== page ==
The Traitor Baru Cormorant - Seth Dickinson

Posted on March 30, 2016 by Andrew

I never knew accounting could feel this energising. This book is set in an alternate past where the Masquerade is an empire that is achieving conquest through economics rather than through the strength of their Navy or Calvary. Appropriately the main character(Baru) is a bright accountant. She is tasked with cruel task of controlling and conquering a country. Just as the Masquerade conquered hers. Will Baru be able to maintain her appearance as a loyalist?

I read this over the past two days when I should have been sleeping and found it about as stressful to read as Argo was to watch. Multiple crowning moments of awesome which were tempered by the disgust I felt throughout the whole novel.

If you have ever been annoyed when a main character fails to do the maths and make an emotionally hard choice this book will be for you. In many cases Baru makes choices much harder than you would reasonably expect even a competent hero to perform and moves into the realm of a monster.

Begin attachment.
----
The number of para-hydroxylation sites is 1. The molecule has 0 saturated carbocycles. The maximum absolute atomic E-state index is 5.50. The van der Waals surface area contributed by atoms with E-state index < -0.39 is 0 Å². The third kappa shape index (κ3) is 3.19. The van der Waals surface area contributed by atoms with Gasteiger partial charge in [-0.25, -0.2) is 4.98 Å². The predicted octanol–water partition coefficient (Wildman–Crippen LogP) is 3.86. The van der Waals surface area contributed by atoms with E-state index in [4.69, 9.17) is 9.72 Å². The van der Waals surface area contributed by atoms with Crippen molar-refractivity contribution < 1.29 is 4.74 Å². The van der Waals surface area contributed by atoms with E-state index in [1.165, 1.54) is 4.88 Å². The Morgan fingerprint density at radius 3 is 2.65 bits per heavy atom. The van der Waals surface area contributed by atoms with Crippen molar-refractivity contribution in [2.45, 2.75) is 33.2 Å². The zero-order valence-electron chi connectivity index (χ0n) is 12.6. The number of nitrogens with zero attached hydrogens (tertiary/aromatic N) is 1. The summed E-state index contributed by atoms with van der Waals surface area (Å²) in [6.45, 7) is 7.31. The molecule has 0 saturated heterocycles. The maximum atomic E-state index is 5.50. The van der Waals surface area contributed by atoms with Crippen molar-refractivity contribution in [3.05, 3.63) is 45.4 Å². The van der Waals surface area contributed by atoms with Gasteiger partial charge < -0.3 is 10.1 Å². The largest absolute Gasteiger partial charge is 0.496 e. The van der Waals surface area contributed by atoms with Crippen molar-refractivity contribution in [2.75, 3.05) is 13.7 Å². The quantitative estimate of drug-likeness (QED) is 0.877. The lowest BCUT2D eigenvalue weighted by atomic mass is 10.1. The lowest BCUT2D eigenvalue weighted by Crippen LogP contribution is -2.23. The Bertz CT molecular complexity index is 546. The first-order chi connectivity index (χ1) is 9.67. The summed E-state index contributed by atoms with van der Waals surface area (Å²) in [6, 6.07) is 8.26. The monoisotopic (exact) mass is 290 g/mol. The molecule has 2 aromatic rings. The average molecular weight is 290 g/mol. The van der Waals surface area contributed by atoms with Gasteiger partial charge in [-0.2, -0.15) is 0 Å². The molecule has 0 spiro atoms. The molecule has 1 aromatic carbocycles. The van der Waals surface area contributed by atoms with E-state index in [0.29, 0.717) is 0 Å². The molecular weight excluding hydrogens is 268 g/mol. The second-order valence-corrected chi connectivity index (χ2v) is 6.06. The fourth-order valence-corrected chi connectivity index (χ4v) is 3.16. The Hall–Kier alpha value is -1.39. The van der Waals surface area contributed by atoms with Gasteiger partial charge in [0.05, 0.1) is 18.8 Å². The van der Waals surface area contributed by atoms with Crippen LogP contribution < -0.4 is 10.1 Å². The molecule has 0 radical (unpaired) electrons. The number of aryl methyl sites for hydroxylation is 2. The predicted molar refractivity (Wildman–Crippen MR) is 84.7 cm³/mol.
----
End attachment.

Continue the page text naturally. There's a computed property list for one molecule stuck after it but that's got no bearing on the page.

“If the Masquerade could not be stopped by spear of treaty, she would change it from within”

I have never felt more uncomfortable reading a novel but was still unable to put it down. The uncomfortableness is a direct result of the anti-imperialism themes throughout the book as the Masquerade seek to restrict personal choice everywhere they spread. It is everywhere you look in this novel.

You can read the start of the book from here

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